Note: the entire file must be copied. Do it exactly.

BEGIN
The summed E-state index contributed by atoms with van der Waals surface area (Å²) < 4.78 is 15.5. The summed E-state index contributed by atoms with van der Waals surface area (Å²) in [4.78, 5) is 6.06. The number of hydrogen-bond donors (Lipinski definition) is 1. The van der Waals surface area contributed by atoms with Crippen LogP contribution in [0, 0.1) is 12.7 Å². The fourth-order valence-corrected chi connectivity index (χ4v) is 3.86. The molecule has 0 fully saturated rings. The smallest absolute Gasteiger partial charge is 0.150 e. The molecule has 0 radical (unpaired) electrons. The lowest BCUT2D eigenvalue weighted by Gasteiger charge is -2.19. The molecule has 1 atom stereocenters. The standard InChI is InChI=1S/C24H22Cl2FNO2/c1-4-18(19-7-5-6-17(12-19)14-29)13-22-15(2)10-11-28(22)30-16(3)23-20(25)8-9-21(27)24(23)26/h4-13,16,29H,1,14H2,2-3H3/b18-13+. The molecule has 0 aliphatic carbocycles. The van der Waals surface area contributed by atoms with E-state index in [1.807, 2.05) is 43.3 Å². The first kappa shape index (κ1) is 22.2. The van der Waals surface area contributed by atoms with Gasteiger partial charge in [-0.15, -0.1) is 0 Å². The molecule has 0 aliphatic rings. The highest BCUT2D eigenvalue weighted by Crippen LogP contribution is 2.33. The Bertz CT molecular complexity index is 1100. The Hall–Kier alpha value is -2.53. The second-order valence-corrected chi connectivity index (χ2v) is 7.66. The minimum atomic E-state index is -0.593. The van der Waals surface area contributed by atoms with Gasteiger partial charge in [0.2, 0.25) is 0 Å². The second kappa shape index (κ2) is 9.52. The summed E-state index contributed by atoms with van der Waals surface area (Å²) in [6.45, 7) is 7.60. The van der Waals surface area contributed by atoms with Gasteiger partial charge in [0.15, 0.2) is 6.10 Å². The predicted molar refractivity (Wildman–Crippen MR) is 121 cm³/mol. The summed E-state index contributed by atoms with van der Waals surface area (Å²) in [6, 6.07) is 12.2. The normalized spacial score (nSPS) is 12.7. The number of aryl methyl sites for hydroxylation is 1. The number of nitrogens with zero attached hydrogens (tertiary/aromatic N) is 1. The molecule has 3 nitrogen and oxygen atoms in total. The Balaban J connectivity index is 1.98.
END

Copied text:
The summed E-state index contributed by atoms with van der Waals surface area (Å²) < 4.78 is 15.5. The summed E-state index contributed by atoms with van der Waals surface area (Å²) in [4.78, 5) is 6.06. The number of hydrogen-bond donors (Lipinski definition) is 1. The van der Waals surface area contributed by atoms with Crippen LogP contribution in [0, 0.1) is 12.7 Å². The fourth-order valence-corrected chi connectivity index (χ4v) is 3.86. The molecule has 0 fully saturated rings. The smallest absolute Gasteiger partial charge is 0.150 e. The molecule has 0 radical (unpaired) electrons. The lowest BCUT2D eigenvalue weighted by Gasteiger charge is -2.19. The molecule has 1 atom stereocenters. The standard InChI is InChI=1S/C24H22Cl2FNO2/c1-4-18(19-7-5-6-17(12-19)14-29)13-22-15(2)10-11-28(22)30-16(3)23-20(25)8-9-21(27)24(23)26/h4-13,16,29H,1,14H2,2-3H3/b18-13+. The molecule has 0 aliphatic carbocycles. The van der Waals surface area contributed by atoms with E-state index in [1.807, 2.05) is 43.3 Å². The first kappa shape index (κ1) is 22.2. The van der Waals surface area contributed by atoms with Gasteiger partial charge in [-0.15, -0.1) is 0 Å². The molecule has 0 aliphatic rings. The highest BCUT2D eigenvalue weighted by Crippen LogP contribution is 2.33. The Bertz CT molecular complexity index is 1100. The Hall–Kier alpha value is -2.53. The second-order valence-corrected chi connectivity index (χ2v) is 7.66. The minimum atomic E-state index is -0.593. The van der Waals surface area contributed by atoms with Gasteiger partial charge in [0.2, 0.25) is 0 Å². The second kappa shape index (κ2) is 9.52. The summed E-state index contributed by atoms with van der Waals surface area (Å²) in [6.45, 7) is 7.60. The van der Waals surface area contributed by atoms with Gasteiger partial charge in [0.15, 0.2) is 6.10 Å². The predicted molar refractivity (Wildman–Crippen MR) is 121 cm³/mol. The summed E-state index contributed by atoms with van der Waals surface area (Å²) in [6, 6.07) is 12.2. The normalized spacial score (nSPS) is 12.7. The number of aryl methyl sites for hydroxylation is 1. The number of nitrogens with zero attached hydrogens (tertiary/aromatic N) is 1. The molecule has 3 nitrogen and oxygen atoms in total. The Balaban J connectivity index is 1.98.